Ukraine says it will not withdraw weapons after attacks

Shaky new truce put at risk after government forces claim separatists conducted more than 100 attacks in 24 hours.

    A shaky new truce in Ukraine has been put at risk on its second day after Kiev said persistent rebel attacks meant there was "no question" of it pulling back heavy weapons, and the European Union ratcheted up sanctions on Russia.

    "There is no question at the moment of us withdrawing heavy weapons" from the frontline because of fire from pro-Russian separatists, a Ukrainian military spokesman, Vladyslav Seleznyov, told the AFP news agency.

    Pulling back tanks, artillery and rockets from the frontline in Ukraine's east is scheduled to begin from midnight (22:00 GMT) on Monday as part of the second phase of a European-mediated truce agreed to last week.

    But while monitors said the ceasefire that came into effect on Sunday was generally being followed, shelling was unabated around Debaltseve, a strategic railway hub linking the two main rebel-held cities of Donetsk and Luhansk. Monitors have not been able to reach Debaltseve.

    Passage to Russia 

    Al Jazeera's Charles Stratford, reporting from the rebel-held town of Uglegorsk, near Debaltseve, said incoming and outgoing shells had been heard following the ceasefire.

    If the rebels were to fully take Debaltseve they would have a direct link to Russia, our correspondent said. 

    The rebels said on Monday that they were prepared to provide a safety corridor in Debeltseve for Ukrainian soldiers, thousands of which were hold up in the hotspot town surrounded by pro-Russian rebels, and to set them free if they laid down their weapons, said Stratford.

     Clashes amid fragile ceasefire in Ukraine

    Eduard Basurin, a rebel commander, told Reuters news agency: "We suggest that the Ukrainian soldiers in Debaltseve stay alive. There is just one condition: that they lay down their weapons. We didn't talk about them becoming prisoners. Lay down your weapons and get out of here."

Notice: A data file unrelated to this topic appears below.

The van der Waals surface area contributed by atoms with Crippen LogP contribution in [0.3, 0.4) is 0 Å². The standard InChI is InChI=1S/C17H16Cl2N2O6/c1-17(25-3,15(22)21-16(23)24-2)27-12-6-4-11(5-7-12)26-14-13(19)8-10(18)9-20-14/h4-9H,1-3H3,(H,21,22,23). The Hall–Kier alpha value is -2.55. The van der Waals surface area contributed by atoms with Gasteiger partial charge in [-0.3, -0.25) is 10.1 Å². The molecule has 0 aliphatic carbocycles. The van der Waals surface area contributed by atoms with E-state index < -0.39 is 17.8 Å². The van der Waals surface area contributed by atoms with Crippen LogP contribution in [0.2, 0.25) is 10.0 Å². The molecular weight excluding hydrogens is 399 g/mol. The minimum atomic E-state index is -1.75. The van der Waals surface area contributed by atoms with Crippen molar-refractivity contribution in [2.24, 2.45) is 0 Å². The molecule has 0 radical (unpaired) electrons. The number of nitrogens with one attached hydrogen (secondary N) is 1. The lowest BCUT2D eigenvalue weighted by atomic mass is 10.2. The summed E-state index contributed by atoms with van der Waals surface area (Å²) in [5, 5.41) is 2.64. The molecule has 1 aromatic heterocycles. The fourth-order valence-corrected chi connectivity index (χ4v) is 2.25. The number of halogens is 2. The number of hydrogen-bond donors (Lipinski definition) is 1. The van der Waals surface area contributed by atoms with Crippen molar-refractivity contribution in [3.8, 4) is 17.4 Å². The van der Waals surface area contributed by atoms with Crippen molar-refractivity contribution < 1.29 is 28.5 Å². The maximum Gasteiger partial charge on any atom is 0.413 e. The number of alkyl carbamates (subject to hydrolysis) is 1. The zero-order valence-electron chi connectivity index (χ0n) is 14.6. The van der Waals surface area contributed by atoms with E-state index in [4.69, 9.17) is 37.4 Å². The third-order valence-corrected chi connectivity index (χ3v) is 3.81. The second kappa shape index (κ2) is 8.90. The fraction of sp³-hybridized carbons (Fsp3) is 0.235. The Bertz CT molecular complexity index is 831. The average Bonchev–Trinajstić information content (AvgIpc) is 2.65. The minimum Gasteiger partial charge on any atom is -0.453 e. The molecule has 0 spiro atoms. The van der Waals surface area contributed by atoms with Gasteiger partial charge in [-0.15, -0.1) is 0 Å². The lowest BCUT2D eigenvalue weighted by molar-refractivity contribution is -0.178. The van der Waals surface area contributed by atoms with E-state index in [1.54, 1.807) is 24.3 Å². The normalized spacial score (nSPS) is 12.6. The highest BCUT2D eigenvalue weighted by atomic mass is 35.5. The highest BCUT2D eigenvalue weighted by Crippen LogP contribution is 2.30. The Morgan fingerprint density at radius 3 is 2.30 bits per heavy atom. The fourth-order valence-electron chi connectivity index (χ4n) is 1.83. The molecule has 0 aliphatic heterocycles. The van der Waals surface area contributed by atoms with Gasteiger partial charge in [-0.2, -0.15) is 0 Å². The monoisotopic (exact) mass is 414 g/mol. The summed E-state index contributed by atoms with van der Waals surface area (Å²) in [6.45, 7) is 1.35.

Speaking to our correspondent on Sunday however, rebel leaders in Debeltseve said that they had no intention of laying down their weapons.

    The Ukrainian government rejected the offer from the rebels later on Monday. 

    Our correspondent said rebels say they do not include Debaltseve in the ceasefire deal. 

    Maja Kocijancic, the European Commission spokeswoman, said in Brussels that "it is imperative the ceasefire is fully implemented... it means the shooting needs to stop".

    The ceasefire was further tested as reports were confirmed late on Monday that clashes were ongoing between government and rebel groups in Shirokino, near Mariupol on the southeastern coast of the country.

    'More than 100 attacks'

    Ukraine's foreign minister, Pavlo Klimkin, said during a visit to Bulgaria that "the Ukraine armed forces are fully observing the ceasefire regime but unfortunately in response we have received 112... attacks in the past 24 hours from the terrorists of Donetsk and Luhansk".

    Another military spokesman, Dmytro Chaly, told AFP that at least five Ukrainian soldiers had been killed and 22 wounded by rebel fire in the town of Shyrokine, near the coastal city of Mariupol, since the ceasefire started.

    While tensions rose on the ground, the European Union upped the ante on the diplomatic front, adding two Russian deputy defence ministers, Anatoly Antonov and Arkady Bakhin, to its travel-ban and asset-freeze blacklist for allegedly sending Russian troops and material in to support the Ukrainian insurgency.

    Three other Russians, including two lawmakers, and 14 Ukrainians acting as rebel military or political officials in the self-declared republics of Donetsk and Luhansk were also blacklisted, along with nine entities. The sanctions were agreed last month but put on hold while France and Germany worked to secure the ceasefire.

    Russia denies repeated allegations that it is sending troops and tanks to support the pro-Russian rebels. The West, though, has imposed sanctions that, along with the sharp decline in oil prices, are accelerating the Russian economy's slide into recession.

    SOURCE: Al Jazeera And AFP


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